# Heat & Physics Q: Is There a Cosmic Temp Limit?

• ekkotrakker
In summary, the author made a statement that there is a temperature minimum for the universe, but no maximum. He imagined an object approaching light speed while travelling through a tube and thought that it should be approaching a sort of cosmic temperature limit. This is incorrect, as there is no physical maximum for kinetic energy.
ekkotrakker
Hi, I feel a bit out of place in this forum. I am a microbiology student with about as much physics knowledge as is generally deemed necessary for my field, which means that this knowledge doesn't run particularly deep. I do have an interest in physics however, and a lot of questions concerning some of its mechanisms. This will likely be the first of many so I apologize in advance for the imposition.

I just finished reading a book on the search for absolute zero and a statement in the book got me thinking. The statement was the fairly innocuous and seemingly common sense one that there is a temperature minimum for the universe but no maximum. After reading the statement I imagined an object approaching light speed while traveling through a fitted tube. If both the object and the tube are roughened to optimal roughness for heat generation through friction, then as the object approaches it's cosmic speed limit, motion and heat being equivalent, it appeared to me that it should be approaching a sort of cosmic temperature limit as well. Is this the case, and if not, could you please point out the error in my thinking? Thank you.

Hello and welcome to Physics Forums.

there is a temperature minimum for the universe but no maximum.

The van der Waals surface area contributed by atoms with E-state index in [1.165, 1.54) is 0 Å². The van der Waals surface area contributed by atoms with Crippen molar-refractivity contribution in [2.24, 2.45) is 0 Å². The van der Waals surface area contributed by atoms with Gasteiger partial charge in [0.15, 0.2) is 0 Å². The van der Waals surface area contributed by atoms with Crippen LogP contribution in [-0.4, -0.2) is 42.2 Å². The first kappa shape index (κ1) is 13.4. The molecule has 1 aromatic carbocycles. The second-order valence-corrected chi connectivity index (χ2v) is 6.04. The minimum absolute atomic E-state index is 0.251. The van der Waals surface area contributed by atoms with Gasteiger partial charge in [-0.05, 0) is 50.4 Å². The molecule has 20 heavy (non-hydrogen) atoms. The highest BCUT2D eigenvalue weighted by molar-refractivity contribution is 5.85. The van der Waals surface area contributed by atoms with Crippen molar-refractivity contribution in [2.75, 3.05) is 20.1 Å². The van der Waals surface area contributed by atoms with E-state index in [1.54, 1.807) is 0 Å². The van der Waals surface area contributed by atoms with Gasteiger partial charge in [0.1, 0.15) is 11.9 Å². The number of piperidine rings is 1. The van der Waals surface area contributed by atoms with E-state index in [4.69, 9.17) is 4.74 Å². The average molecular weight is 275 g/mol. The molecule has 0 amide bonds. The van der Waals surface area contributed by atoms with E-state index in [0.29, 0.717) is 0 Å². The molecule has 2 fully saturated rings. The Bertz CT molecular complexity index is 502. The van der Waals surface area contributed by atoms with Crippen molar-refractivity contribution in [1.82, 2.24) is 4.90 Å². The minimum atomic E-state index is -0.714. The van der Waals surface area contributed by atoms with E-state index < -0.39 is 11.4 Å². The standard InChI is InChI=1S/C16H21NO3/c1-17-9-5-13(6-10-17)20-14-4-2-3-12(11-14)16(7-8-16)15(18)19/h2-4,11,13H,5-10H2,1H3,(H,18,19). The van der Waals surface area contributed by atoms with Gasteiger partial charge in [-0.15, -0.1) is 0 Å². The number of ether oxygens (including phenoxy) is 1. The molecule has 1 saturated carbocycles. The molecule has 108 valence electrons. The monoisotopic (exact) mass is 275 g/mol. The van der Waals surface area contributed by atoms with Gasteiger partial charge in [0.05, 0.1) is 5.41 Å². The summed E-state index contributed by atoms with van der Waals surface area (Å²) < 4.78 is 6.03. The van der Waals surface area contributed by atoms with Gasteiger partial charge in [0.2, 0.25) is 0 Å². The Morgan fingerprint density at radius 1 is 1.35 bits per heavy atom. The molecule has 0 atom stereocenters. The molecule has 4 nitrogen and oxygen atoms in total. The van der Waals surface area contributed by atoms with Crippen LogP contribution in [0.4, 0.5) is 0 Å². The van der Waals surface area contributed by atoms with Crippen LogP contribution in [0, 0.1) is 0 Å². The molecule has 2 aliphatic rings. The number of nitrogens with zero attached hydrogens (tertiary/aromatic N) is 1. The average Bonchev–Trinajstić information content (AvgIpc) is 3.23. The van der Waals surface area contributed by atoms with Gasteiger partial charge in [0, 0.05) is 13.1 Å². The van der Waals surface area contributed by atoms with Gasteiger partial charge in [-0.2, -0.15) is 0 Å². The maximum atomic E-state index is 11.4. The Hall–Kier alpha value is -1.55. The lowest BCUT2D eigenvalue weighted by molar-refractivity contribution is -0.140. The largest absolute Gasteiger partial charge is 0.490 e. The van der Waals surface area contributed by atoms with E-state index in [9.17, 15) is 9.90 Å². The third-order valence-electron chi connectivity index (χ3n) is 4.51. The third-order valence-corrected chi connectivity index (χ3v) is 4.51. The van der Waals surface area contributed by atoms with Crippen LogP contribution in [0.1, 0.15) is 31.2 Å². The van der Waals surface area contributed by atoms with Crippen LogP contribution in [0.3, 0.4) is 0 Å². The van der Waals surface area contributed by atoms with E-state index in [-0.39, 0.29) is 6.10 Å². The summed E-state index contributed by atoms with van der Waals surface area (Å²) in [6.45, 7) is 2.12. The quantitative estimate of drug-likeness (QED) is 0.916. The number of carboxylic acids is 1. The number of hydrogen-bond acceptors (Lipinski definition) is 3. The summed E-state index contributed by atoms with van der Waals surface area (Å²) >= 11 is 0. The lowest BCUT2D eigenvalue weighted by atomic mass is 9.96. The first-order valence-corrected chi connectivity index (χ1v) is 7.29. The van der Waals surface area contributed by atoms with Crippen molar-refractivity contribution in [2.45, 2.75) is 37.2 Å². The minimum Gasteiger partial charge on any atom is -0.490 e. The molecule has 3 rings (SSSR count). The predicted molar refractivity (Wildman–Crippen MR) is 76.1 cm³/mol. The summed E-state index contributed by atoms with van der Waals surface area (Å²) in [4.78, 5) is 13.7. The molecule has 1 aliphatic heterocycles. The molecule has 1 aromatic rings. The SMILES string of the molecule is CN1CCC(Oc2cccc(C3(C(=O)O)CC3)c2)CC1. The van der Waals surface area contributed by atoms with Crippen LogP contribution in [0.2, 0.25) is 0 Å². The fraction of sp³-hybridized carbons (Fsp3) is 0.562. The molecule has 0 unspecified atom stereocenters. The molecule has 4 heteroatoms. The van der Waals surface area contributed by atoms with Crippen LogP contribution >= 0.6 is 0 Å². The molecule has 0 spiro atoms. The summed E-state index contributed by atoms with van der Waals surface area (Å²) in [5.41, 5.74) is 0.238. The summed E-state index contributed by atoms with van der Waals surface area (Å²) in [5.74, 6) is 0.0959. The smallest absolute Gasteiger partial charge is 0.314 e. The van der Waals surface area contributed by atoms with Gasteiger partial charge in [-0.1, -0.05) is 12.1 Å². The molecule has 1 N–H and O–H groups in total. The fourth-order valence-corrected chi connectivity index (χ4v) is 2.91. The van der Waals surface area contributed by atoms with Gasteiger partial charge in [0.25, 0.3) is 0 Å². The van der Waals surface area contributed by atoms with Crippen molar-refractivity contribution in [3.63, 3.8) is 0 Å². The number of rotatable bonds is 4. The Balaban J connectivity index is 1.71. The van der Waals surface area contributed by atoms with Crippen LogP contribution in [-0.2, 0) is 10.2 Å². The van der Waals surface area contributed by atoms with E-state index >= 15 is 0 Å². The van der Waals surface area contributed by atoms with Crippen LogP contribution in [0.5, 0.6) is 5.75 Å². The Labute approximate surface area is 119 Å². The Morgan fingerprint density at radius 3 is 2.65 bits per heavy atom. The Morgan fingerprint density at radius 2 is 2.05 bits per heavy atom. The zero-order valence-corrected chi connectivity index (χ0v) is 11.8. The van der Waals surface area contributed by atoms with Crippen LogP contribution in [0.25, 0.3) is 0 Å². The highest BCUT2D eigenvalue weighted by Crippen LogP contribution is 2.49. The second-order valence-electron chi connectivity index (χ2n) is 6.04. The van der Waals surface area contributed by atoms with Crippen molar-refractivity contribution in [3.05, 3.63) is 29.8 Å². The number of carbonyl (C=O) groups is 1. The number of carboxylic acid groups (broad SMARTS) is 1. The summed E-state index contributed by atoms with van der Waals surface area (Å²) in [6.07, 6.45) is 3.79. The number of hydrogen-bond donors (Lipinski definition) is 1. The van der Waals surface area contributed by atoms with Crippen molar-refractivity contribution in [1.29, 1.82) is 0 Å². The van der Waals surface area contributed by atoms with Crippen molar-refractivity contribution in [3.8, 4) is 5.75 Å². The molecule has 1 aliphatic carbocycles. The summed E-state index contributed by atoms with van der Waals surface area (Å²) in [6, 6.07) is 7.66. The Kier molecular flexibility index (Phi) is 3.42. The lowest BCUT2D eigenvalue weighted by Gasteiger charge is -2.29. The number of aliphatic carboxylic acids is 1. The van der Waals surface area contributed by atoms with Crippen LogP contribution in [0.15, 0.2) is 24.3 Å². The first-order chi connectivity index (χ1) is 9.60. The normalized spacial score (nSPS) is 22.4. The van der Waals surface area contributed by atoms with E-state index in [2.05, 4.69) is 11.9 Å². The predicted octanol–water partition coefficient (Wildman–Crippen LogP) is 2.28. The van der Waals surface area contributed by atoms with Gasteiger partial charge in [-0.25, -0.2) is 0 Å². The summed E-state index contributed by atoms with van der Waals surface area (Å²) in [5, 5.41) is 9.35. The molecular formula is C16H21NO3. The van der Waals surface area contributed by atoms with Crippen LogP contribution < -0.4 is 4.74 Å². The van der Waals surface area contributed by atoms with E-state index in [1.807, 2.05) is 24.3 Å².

Actually it is more of a maths thing than a physics one.

There is a lower bound (maths term) to temperature. There is no minimum. These terms are not the same and it is difficult to describe the difference in other than mathematical terms.

You can approach absolute zero arbitrarily closely but you can never actually reach it.

As to a maximum, no there is no physical principle that provides an upper bound, but there are definite practical ones as I'm sure you appreciate.

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I'd like to point out that while the speed of light is the maximum speed, there is NO maximum kinetic energy. What I mean is that you can accelerate forever, constantly increasing your kinetic energy without limit. You will just never reach light speed, only edge closer and closer. So your thinking that the heat should be limited based on speed is incorrect. Make sense?

That point about acceleration clears it up completely. Thank you.

I can understand your interest in physics and your curiosity about the concept of a cosmic temperature limit. However, it is important to note that the concept of a cosmic temperature limit is still a subject of debate and research in the scientific community. The idea of a minimum temperature for the universe is based on the concept of absolute zero, which is the lowest possible temperature that can be reached, according to the laws of thermodynamics. This temperature is equivalent to 0 Kelvin or -273.15 degrees Celsius, and it is believed that it represents the point at which all molecular motion stops.